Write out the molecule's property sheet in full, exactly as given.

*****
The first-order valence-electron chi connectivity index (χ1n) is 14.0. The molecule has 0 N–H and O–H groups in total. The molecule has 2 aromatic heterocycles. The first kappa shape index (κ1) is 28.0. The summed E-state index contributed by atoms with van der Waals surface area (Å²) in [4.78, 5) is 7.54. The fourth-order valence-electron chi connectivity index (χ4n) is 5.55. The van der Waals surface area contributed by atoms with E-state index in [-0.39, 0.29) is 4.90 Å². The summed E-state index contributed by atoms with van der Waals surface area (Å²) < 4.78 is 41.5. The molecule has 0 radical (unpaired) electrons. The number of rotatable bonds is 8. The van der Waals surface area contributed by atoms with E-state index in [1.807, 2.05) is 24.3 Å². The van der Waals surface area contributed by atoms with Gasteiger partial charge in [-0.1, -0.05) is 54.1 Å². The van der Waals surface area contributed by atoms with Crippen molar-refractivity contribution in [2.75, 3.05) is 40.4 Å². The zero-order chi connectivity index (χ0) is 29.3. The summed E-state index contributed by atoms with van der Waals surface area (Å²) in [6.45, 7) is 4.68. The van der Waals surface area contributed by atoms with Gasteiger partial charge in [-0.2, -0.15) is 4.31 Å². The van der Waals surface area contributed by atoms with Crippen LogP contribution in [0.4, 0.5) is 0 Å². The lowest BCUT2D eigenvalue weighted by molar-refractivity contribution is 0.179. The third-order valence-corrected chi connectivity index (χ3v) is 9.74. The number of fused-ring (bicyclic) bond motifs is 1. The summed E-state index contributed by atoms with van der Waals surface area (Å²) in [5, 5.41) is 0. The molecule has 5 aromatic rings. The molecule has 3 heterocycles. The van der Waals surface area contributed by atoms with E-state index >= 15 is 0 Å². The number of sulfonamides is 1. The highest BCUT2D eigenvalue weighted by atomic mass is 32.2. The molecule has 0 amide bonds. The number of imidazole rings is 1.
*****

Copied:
The first-order valence-electron chi connectivity index (χ1n) is 14.0. The molecule has 0 N–H and O–H groups in total. The molecule has 2 aromatic heterocycles. The first kappa shape index (κ1) is 28.0. The summed E-state index contributed by atoms with van der Waals surface area (Å²) in [4.78, 5) is 7.54. The fourth-order valence-electron chi connectivity index (χ4n) is 5.55. The van der Waals surface area contributed by atoms with E-state index in [-0.39, 0.29) is 4.90 Å². The summed E-state index contributed by atoms with van der Waals surface area (Å²) < 4.78 is 41.5. The molecule has 0 radical (unpaired) electrons. The number of rotatable bonds is 8. The van der Waals surface area contributed by atoms with E-state index in [1.807, 2.05) is 24.3 Å². The van der Waals surface area contributed by atoms with Gasteiger partial charge in [-0.1, -0.05) is 54.1 Å². The van der Waals surface area contributed by atoms with Crippen molar-refractivity contribution in [2.75, 3.05) is 40.4 Å². The zero-order chi connectivity index (χ0) is 29.3. The summed E-state index contributed by atoms with van der Waals surface area (Å²) in [6.45, 7) is 4.68. The van der Waals surface area contributed by atoms with Gasteiger partial charge in [-0.2, -0.15) is 4.31 Å². The van der Waals surface area contributed by atoms with Crippen LogP contribution in [0.4, 0.5) is 0 Å². The lowest BCUT2D eigenvalue weighted by molar-refractivity contribution is 0.179. The third-order valence-corrected chi connectivity index (χ3v) is 9.74. The number of fused-ring (bicyclic) bond motifs is 1. The summed E-state index contributed by atoms with van der Waals surface area (Å²) in [5, 5.41) is 0. The molecule has 5 aromatic rings. The molecule has 3 heterocycles. The van der Waals surface area contributed by atoms with E-state index >= 15 is 0 Å². The number of sulfonamides is 1. The highest BCUT2D eigenvalue weighted by atomic mass is 32.2. The molecule has 0 amide bonds. The number of imidazole rings is 1.